India at war: a record and a review was published by the Ministry of Information as part of a series that aimed to tell the ‘British war story’.
The pamphlet illuminates the Indian contribution to the war effort, and follows guidelines set out by a World War One press briefing, which instructed British journalists to acknowledge the military and financial effort received by Britain from the ruling Chiefs of India, including India's supply of food and war materials. In World War Two, some 2.5 million Asians fought against fascism in all theatres of war and on land, sea and air. Asians joined the Air Force as pilots and ground crew. Sailors kept lines of communication open. Many worked in factories, producing vital weapons and equipment. The Indian Army won many awards, including 31 Victoria Crosses.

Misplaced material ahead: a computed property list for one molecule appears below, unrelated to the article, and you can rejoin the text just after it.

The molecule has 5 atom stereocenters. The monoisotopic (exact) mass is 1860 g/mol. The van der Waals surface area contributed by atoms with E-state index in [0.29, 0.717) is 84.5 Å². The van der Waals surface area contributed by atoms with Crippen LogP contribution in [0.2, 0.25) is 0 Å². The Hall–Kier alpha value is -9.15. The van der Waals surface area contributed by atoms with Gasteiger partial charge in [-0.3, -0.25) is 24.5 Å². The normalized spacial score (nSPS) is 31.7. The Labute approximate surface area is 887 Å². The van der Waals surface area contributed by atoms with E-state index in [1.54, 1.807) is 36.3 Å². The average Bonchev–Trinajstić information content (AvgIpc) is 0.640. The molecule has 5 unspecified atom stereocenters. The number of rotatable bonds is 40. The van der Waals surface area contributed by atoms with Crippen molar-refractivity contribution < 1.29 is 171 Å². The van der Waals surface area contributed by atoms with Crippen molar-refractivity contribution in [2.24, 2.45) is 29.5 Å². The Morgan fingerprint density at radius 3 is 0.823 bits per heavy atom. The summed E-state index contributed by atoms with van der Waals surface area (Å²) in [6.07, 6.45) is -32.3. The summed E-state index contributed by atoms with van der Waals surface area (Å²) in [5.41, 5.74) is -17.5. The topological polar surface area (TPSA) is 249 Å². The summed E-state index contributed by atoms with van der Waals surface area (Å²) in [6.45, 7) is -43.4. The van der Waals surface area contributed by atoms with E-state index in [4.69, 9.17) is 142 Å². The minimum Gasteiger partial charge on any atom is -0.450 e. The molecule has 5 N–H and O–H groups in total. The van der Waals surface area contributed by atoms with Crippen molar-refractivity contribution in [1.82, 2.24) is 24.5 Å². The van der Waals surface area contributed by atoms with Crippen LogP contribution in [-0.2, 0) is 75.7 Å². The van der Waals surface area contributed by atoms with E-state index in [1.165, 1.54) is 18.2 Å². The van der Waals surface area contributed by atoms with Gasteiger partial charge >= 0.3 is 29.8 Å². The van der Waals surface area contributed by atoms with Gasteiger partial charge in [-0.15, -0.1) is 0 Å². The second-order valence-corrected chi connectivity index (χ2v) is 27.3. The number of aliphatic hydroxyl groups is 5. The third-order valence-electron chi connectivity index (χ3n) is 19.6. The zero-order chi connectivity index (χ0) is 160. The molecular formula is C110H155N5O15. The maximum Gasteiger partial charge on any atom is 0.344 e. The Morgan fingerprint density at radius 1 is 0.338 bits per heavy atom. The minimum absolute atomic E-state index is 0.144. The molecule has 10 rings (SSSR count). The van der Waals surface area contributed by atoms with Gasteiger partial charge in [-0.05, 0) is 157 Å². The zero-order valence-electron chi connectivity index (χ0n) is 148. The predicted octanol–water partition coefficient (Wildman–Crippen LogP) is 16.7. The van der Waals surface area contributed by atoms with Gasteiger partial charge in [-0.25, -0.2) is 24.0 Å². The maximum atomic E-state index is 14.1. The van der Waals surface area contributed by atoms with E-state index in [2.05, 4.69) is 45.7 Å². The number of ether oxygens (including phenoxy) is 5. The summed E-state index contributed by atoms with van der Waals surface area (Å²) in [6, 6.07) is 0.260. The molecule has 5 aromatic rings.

Squadron leader Mahinder Singh Pujji, pictured here, joined the RAF in 1940 as a fighter pilot. He won the Distinguished Flying Cross for his missions in three theatres of war: Europe, North Africa and Burma.
 Ministry of Information Digital, ‘The Publishing History of the Ministry of Information’, [accessed 08/05/2017].
- Full title:
- India at war: a record and a review, 1939-1940
- 1940, London
- Her Majesty's Stationery Office / Darling & Sons, Bacon Street, London E2
- Book / Photograph / Image
- Sir George Dunbar
- Usage terms
- Crown Copyright
- Held by
- British Library
- P/V 1099
- Article by:
- Susheila Nasta, Dr Florian Stadtler, Rozina Visram
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